Fri Oct 3 22:23:59 GMT 2003 Monoculture may be bad, but it's unavoidable
Nobody was ever forced to buy a Microsoft product. Everyone who has ever bought a Microsoft product has chosen to do so and has done so over the alternatives, which have always included computers from Apple and UNIX-based computers, and now include Linux from numerous sources, many of them free.
This is completely wrong, and is a large part of what the Justice Department suit was about. In fact, Microsoft threatened and bullied PC vendors whenever they tried to offer consumers alternatives like Unix and Linux.
Speculate instead, about a world in which multiple operating systems are in widespread use. In terms of security we would almost certainly be better off, even though most of those operating systems have their own rich sets of vulnerabilities. For example, there's a long list of Linux vulnerabilities. Most of them are in peripheral packages, but this doesn't usually matter; nobody runs just the Linux kernel.
Another misleading statement. In fact many people do NOT run ftp servers, sendmail, ssh or other software that has had security problems. Even if you do run them, in the Linux and Unix market, your choices are much wider: almost everyone may run mail, but there's sendmail, qmail, smail, mmdf, and many, many more.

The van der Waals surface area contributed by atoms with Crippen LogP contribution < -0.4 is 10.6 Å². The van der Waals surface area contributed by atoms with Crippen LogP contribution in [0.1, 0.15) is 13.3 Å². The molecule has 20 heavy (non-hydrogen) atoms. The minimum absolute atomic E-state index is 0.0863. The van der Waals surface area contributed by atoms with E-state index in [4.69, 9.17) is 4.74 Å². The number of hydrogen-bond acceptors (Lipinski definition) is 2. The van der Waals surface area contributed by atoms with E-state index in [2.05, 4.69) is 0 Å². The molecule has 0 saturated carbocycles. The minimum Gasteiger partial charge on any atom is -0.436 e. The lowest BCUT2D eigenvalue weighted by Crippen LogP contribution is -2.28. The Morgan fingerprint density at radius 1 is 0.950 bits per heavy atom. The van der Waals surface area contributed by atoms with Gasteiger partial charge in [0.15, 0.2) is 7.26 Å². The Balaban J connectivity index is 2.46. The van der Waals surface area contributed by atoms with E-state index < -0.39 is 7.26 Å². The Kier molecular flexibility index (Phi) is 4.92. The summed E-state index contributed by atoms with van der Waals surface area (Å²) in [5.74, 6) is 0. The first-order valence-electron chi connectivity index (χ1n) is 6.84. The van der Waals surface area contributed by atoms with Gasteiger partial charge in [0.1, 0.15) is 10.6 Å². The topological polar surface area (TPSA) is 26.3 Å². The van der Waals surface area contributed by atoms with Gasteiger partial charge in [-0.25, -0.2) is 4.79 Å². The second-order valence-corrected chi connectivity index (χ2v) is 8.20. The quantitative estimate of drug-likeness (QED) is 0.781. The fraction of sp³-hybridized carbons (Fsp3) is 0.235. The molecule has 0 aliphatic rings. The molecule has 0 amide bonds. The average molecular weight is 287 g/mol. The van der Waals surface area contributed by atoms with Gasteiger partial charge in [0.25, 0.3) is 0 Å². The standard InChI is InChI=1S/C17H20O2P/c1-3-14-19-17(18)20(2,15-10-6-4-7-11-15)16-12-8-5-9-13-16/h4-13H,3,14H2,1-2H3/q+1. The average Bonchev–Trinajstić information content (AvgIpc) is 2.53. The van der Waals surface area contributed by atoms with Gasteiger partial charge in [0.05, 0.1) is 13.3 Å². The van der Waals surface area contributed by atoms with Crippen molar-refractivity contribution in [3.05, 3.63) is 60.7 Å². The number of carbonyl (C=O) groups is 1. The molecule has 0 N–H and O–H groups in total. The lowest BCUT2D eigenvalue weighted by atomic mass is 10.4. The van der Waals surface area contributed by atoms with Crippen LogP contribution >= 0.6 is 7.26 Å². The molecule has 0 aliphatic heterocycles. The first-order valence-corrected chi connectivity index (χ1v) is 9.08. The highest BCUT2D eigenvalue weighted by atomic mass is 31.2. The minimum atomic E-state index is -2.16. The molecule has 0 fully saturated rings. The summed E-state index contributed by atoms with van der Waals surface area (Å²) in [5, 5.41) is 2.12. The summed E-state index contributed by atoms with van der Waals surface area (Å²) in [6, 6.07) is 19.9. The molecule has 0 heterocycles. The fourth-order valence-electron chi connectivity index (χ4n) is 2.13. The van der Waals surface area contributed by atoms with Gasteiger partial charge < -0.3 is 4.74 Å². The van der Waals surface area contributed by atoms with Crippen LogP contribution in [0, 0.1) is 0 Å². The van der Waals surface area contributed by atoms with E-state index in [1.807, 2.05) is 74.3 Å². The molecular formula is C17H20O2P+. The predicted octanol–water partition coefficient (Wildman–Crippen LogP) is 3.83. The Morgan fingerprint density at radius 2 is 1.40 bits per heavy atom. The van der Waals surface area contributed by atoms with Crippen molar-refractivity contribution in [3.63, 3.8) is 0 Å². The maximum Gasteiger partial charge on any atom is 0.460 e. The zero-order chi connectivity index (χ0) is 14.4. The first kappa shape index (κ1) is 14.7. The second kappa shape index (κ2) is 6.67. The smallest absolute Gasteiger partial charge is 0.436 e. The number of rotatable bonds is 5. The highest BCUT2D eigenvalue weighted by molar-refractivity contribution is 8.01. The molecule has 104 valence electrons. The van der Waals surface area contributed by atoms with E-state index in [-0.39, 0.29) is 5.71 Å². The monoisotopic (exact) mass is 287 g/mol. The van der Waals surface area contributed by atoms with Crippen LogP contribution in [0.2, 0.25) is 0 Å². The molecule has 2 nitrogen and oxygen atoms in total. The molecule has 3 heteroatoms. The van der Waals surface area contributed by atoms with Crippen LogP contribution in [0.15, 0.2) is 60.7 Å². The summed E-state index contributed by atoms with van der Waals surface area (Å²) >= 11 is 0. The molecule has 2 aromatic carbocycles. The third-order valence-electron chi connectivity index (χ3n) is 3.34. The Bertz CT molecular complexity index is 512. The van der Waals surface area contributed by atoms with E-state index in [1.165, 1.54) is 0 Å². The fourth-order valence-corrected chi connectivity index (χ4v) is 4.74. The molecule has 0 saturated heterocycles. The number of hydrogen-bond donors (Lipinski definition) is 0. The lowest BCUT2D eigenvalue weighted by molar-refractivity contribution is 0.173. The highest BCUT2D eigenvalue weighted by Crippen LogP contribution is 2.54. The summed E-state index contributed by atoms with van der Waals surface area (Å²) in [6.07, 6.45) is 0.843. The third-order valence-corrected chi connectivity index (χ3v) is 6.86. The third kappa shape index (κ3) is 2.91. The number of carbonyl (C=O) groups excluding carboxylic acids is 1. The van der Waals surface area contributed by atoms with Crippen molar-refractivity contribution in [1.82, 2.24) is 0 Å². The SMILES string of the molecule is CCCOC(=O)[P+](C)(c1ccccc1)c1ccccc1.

For the most part, ordinary people don't buy "alternative" operating systems like Linux because these platforms are ill-suited to the tasks they need to do. Apple is able to keep a non-trivial market share with a completely proprietary platform, and think of how much more they would sell if they gave up on their own hardware and sold the Mac OS for the standard PC platform. The developers making UNIX and Linux should get their own products up to these standards before talking seriously about getting large numbers of users to run them.
Huh? Apple sells hardware tightly integrated with their OS. They'd be idiots to port to Wintel and they know that better than anyone. As to that "ill-suited" statement, there's an Orwellian turn around if I ever heard one: in fact, it's because Linux and Unix are so well suited to certain tasks that they are bought. Most people buy Microsoft because they just don't know any better. I sell a mail server and couldn't tell you how many customers have been amazed that they can use IE with it. It's massive ignorance that drives most Microsoft purchases, and little else.
That "up to standards" crack is such nonsense, too. People think Microsoft became dominant because it made such great software, but in fact it was bullying, buying out or destruction of competition, predatory pricing (until the market was secured, of course) and other sleazy tactics that built the Empire. But the general public doesn't know that, and apparently neither does the columnist who wrote this nonsense.
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